After the craft room upheaval last month, I thought I would put things away and get back to sewing. Ha! I got completely distracted by all the wonderful treasures I discovered. Some of them I had completely forgotten about, while I’d been looking for others for years and had just about given up on them.
I have just about finished scanning and photographing all these goodies and I want to share them with you.
The first treasure is something I found in a giant stack of random papers in a local antique shop. I think it’s pretty cool because of its age, and because the German is printed almost entirely in the old script.
[click to see larger images]
Bulletin of the Women's World in America
1904 January 1925
Happy New Year!
There are photos of winter fun in Switzerland.
Short stories, serialized novels and poems (along with gorgeous nouveau style art).
Because no German lady would waste a moment in idleness, a page of “Modern Handicrafts for Spare Time” – subtitle “to pass the time on long winter evenings”.
Under “Everything for Home and Hearth”, ladies asked for their favorite books and records in German, shared recipes and stories, and one asked if other readers could send letters or cards with stamps for her son (who probably now has a priceless stamp collection!).
Here is my best effort at a translation of the almond cake recipe. It’s interesting to see how different it is from the detailed directions we are given in modern recipes.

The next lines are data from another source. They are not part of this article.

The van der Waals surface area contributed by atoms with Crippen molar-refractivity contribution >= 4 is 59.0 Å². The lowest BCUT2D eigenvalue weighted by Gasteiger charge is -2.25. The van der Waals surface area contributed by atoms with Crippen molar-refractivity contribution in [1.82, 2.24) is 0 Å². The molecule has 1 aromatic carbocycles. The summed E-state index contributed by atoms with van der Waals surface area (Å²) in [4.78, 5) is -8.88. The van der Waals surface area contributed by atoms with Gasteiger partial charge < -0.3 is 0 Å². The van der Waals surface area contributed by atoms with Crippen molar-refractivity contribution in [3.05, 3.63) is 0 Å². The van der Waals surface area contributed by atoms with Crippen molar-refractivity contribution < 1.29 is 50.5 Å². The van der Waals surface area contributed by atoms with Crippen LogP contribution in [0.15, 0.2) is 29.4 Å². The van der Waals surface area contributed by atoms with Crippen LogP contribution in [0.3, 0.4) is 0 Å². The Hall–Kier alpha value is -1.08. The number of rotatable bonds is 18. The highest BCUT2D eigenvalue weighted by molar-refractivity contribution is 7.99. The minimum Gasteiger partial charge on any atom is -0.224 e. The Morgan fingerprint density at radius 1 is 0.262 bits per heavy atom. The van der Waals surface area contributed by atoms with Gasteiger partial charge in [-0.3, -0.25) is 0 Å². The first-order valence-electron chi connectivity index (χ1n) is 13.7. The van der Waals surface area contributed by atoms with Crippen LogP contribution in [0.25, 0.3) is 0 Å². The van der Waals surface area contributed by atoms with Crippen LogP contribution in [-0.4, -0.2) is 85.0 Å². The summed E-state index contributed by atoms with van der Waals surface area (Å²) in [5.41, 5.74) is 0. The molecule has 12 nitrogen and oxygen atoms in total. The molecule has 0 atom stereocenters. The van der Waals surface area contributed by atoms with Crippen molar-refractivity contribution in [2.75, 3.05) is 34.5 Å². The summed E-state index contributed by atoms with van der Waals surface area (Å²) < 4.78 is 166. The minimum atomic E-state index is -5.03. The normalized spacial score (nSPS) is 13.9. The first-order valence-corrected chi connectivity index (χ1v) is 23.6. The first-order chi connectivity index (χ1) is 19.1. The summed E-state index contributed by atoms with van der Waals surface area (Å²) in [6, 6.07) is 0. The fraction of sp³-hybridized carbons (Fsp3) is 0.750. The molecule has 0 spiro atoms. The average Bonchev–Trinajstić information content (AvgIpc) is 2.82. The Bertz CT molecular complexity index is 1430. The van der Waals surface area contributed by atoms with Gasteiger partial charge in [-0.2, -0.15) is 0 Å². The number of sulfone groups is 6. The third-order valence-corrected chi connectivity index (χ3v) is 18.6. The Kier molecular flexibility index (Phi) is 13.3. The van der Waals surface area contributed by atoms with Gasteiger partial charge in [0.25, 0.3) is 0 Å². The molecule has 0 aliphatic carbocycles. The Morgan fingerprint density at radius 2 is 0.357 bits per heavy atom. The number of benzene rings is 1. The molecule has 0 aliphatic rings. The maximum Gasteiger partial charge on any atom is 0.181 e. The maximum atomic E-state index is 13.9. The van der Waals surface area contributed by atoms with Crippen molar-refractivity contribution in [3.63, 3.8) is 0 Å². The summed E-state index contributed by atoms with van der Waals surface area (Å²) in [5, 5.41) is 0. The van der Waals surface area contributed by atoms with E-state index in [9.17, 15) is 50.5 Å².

Almond CakeA half pound of chopped, raw (unabgezogene?) almonds are added to a mixture of 6 eggs, ½ pound of sugar, and the grated peel of a lemon, that has been beaten until foamy. Next add 2 ounces of flour, as well as the "snow" (I assume this means beaten whites) of 6 egg whites. Line a cake pan with butter, then spread finely crushed zwiebacks or toasted breadcrumbs, fill the pan with the cake batter, and bake at moderate heat for about ¾ hour. From Mrs. Laura M., Iowa
The advertisements are mostly straightforward and understated, which surprised me. There are none of the cure-all claims one usually sees in publications even today. There is a full page dedicated to a hemorrhoid pill, but other than that, they are mostly one-column ads like the ones above.
Of course no women’s magazine would be complete without fashion, and here we have the pattern section.
The reader could order these patterns from the magazine itself. (I wonder if anyone still has these mail order patterns stashed away somewhere.)
And that’s Die Hausfrau – January 1925!